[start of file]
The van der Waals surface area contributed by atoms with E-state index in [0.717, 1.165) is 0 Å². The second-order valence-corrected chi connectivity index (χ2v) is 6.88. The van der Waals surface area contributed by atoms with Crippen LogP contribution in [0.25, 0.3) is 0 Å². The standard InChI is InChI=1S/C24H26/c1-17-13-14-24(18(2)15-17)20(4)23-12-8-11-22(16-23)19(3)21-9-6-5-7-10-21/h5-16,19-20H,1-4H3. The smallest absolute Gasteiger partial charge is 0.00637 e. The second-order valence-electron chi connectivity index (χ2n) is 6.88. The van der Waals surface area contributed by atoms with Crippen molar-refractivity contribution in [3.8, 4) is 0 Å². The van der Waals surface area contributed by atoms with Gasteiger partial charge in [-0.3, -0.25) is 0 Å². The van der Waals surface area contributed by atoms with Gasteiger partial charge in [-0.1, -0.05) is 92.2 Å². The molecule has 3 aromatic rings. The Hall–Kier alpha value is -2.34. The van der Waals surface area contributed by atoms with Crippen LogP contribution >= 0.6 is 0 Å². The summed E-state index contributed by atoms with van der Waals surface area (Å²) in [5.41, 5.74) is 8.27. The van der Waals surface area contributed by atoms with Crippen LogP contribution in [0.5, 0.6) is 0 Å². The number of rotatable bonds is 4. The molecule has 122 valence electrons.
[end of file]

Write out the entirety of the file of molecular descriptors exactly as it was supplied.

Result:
The van der Waals surface area contributed by atoms with E-state index in [0.717, 1.165) is 0 Å². The second-order valence-corrected chi connectivity index (χ2v) is 6.88. The van der Waals surface area contributed by atoms with Crippen LogP contribution in [0.25, 0.3) is 0 Å². The standard InChI is InChI=1S/C24H26/c1-17-13-14-24(18(2)15-17)20(4)23-12-8-11-22(16-23)19(3)21-9-6-5-7-10-21/h5-16,19-20H,1-4H3. The smallest absolute Gasteiger partial charge is 0.00637 e. The second-order valence-electron chi connectivity index (χ2n) is 6.88. The van der Waals surface area contributed by atoms with Crippen molar-refractivity contribution in [3.8, 4) is 0 Å². The van der Waals surface area contributed by atoms with Gasteiger partial charge in [-0.3, -0.25) is 0 Å². The van der Waals surface area contributed by atoms with Gasteiger partial charge in [-0.1, -0.05) is 92.2 Å². The molecule has 3 aromatic rings. The Hall–Kier alpha value is -2.34. The van der Waals surface area contributed by atoms with Crippen LogP contribution >= 0.6 is 0 Å². The summed E-state index contributed by atoms with van der Waals surface area (Å²) in [5.41, 5.74) is 8.27. The van der Waals surface area contributed by atoms with Crippen LogP contribution in [0.5, 0.6) is 0 Å². The number of rotatable bonds is 4. The molecule has 122 valence electrons.